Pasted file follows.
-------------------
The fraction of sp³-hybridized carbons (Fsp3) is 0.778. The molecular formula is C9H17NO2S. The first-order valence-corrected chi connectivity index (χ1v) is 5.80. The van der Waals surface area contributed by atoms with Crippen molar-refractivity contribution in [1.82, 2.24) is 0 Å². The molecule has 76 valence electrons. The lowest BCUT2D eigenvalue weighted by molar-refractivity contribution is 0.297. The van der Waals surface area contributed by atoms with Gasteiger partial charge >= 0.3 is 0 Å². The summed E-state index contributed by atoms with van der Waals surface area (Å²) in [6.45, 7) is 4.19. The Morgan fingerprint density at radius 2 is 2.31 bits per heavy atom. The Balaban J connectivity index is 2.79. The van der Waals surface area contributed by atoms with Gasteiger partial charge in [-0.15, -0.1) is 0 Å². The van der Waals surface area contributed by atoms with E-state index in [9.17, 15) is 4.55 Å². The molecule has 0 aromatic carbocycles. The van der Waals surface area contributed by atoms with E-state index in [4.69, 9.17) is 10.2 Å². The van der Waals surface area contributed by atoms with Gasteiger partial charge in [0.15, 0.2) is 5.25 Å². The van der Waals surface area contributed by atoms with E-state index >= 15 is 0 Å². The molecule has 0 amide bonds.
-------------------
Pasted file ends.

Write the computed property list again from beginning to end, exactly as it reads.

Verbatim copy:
The fraction of sp³-hybridized carbons (Fsp3) is 0.778. The molecular formula is C9H17NO2S. The first-order valence-corrected chi connectivity index (χ1v) is 5.80. The van der Waals surface area contributed by atoms with Crippen molar-refractivity contribution in [1.82, 2.24) is 0 Å². The molecule has 76 valence electrons. The lowest BCUT2D eigenvalue weighted by molar-refractivity contribution is 0.297. The van der Waals surface area contributed by atoms with Gasteiger partial charge >= 0.3 is 0 Å². The summed E-state index contributed by atoms with van der Waals surface area (Å²) in [6.45, 7) is 4.19. The Morgan fingerprint density at radius 2 is 2.31 bits per heavy atom. The Balaban J connectivity index is 2.79. The van der Waals surface area contributed by atoms with Gasteiger partial charge in [-0.15, -0.1) is 0 Å². The van der Waals surface area contributed by atoms with E-state index in [9.17, 15) is 4.55 Å². The molecule has 0 aromatic carbocycles. The van der Waals surface area contributed by atoms with E-state index in [4.69, 9.17) is 10.2 Å². The van der Waals surface area contributed by atoms with Gasteiger partial charge in [0.15, 0.2) is 5.25 Å². The van der Waals surface area contributed by atoms with E-state index >= 15 is 0 Å². The molecule has 0 amide bonds.